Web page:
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Capture of Megalopolis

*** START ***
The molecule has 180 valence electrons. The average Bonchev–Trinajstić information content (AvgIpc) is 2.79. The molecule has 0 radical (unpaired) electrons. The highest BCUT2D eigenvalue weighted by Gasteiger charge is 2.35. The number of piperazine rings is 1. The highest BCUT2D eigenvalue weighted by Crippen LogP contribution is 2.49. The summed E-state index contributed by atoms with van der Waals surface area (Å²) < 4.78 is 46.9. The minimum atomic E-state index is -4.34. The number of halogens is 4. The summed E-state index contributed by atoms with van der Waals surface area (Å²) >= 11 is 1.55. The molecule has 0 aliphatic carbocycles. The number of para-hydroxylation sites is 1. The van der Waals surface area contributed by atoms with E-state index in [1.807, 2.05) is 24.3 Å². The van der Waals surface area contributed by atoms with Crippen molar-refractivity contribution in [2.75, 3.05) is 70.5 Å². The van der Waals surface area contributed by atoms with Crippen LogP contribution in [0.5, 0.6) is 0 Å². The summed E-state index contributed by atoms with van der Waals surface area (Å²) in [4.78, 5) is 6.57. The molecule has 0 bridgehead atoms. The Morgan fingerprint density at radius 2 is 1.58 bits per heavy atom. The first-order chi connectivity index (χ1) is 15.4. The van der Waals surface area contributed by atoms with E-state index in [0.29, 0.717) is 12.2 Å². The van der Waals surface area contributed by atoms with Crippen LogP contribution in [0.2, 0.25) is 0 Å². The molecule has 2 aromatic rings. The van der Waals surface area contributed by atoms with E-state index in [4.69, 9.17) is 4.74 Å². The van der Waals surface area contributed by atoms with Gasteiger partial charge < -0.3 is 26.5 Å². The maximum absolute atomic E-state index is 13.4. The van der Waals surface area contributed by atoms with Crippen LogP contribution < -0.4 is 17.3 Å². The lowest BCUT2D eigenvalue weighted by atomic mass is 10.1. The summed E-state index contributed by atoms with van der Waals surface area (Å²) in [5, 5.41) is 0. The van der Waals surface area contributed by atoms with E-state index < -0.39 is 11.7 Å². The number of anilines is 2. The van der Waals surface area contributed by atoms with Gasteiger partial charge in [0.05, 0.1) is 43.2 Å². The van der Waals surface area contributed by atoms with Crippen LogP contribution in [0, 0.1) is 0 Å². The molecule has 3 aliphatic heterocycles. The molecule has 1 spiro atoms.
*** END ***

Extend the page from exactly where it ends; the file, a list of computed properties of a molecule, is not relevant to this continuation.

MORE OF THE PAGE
But Cleomenes was on the alert. He saw that the Macedonians in the army of Antigonus had been sent home; and that the king and his mercenaries in Aegium were three days' march from Megalopolis; and this latter town he well knew to be difficult to guard, owing to its great extent, and the sparseness of its inhabitants; and, moreover, that it was just then being kept with even greater carelessness than usual, owing to Antigonus being in the country; and what was more important than anything else, he knew that the larger number of its men of military age had fallen at the battles of Lycaeum and Ladoceia. There happened to be residing in Megalopolis some Messenian exiles; by whose help he managed, under cover of night, to get within the walls without being detected. When day broke he had a narrow escape from being ejected, if not from absolute destruction, through the valour of the citizens. This had been his fortune three months before, when he had made his way into the city by the region which is called the Cōlaeum: but on this occasion, by the superiority of his force, and the seizure in advance of the strongest positions in the town, he succeeded in effecting his purpose. He eventually ejected the inhabitants, and took entire possession of the city; which, once in his power, he dismantled in so savage and ruthless a manner as to preclude the least hope that it might ever be restored. The reason of his acting in this manner was, I believe, that Megalopolis and Stymphalus were the only towns in which, during the vicissitudes of that period, he never succeeded in obtaining a single partisan, or inducing a single citizen to turn traitor. For the passion for liberty and the loyalty of the Clitorians had been stained by the baseness of one man, Thearces; whom the Clitorians, with some reason, denied to be a native of their city, asserting that he had been foisted in from Orchomenus, and was the offspring of one of the foreign garrison there.

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